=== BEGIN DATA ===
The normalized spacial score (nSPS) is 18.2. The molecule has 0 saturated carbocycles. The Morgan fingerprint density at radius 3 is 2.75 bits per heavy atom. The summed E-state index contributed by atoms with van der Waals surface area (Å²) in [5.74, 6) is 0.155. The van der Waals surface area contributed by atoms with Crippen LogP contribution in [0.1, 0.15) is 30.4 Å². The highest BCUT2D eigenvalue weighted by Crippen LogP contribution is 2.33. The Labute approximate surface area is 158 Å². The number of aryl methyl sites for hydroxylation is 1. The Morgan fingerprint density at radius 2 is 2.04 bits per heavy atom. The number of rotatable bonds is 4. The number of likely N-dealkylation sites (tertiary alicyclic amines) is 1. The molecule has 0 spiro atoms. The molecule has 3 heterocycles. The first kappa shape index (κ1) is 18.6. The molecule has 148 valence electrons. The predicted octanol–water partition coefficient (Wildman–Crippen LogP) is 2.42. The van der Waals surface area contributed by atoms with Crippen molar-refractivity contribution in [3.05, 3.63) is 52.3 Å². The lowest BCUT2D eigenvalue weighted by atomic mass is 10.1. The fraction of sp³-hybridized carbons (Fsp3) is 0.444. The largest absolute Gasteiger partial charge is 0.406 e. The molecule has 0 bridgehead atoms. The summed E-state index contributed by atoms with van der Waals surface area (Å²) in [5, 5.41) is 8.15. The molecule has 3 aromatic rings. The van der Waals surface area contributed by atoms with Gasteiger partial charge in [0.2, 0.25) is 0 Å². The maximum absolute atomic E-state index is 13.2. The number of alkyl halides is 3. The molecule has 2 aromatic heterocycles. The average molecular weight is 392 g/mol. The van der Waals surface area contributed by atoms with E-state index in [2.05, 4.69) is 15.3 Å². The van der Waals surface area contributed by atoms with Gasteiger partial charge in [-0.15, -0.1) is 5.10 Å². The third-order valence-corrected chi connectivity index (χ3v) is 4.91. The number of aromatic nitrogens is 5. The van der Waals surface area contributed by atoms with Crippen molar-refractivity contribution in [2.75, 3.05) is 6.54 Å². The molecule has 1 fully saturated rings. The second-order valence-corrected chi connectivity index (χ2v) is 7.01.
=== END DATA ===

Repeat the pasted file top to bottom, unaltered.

The normalized spacial score (nSPS) is 18.2. The molecule has 0 saturated carbocycles. The Morgan fingerprint density at radius 3 is 2.75 bits per heavy atom. The summed E-state index contributed by atoms with van der Waals surface area (Å²) in [5.74, 6) is 0.155. The van der Waals surface area contributed by atoms with Crippen LogP contribution in [0.1, 0.15) is 30.4 Å². The highest BCUT2D eigenvalue weighted by Crippen LogP contribution is 2.33. The Labute approximate surface area is 158 Å². The number of aryl methyl sites for hydroxylation is 1. The Morgan fingerprint density at radius 2 is 2.04 bits per heavy atom. The number of rotatable bonds is 4. The number of likely N-dealkylation sites (tertiary alicyclic amines) is 1. The molecule has 0 spiro atoms. The molecule has 3 heterocycles. The first kappa shape index (κ1) is 18.6. The molecule has 148 valence electrons. The predicted octanol–water partition coefficient (Wildman–Crippen LogP) is 2.42. The van der Waals surface area contributed by atoms with Crippen molar-refractivity contribution in [3.05, 3.63) is 52.3 Å². The lowest BCUT2D eigenvalue weighted by atomic mass is 10.1. The fraction of sp³-hybridized carbons (Fsp3) is 0.444. The largest absolute Gasteiger partial charge is 0.406 e. The molecule has 0 bridgehead atoms. The summed E-state index contributed by atoms with van der Waals surface area (Å²) in [5, 5.41) is 8.15. The molecule has 3 aromatic rings. The van der Waals surface area contributed by atoms with Gasteiger partial charge in [0.2, 0.25) is 0 Å². The maximum absolute atomic E-state index is 13.2. The number of alkyl halides is 3. The molecule has 2 aromatic heterocycles. The average molecular weight is 392 g/mol. The van der Waals surface area contributed by atoms with E-state index in [2.05, 4.69) is 15.3 Å². The van der Waals surface area contributed by atoms with Gasteiger partial charge in [-0.15, -0.1) is 5.10 Å². The third-order valence-corrected chi connectivity index (χ3v) is 4.91. The number of aromatic nitrogens is 5. The van der Waals surface area contributed by atoms with Crippen molar-refractivity contribution in [2.75, 3.05) is 6.54 Å². The molecule has 1 fully saturated rings. The second-order valence-corrected chi connectivity index (χ2v) is 7.01.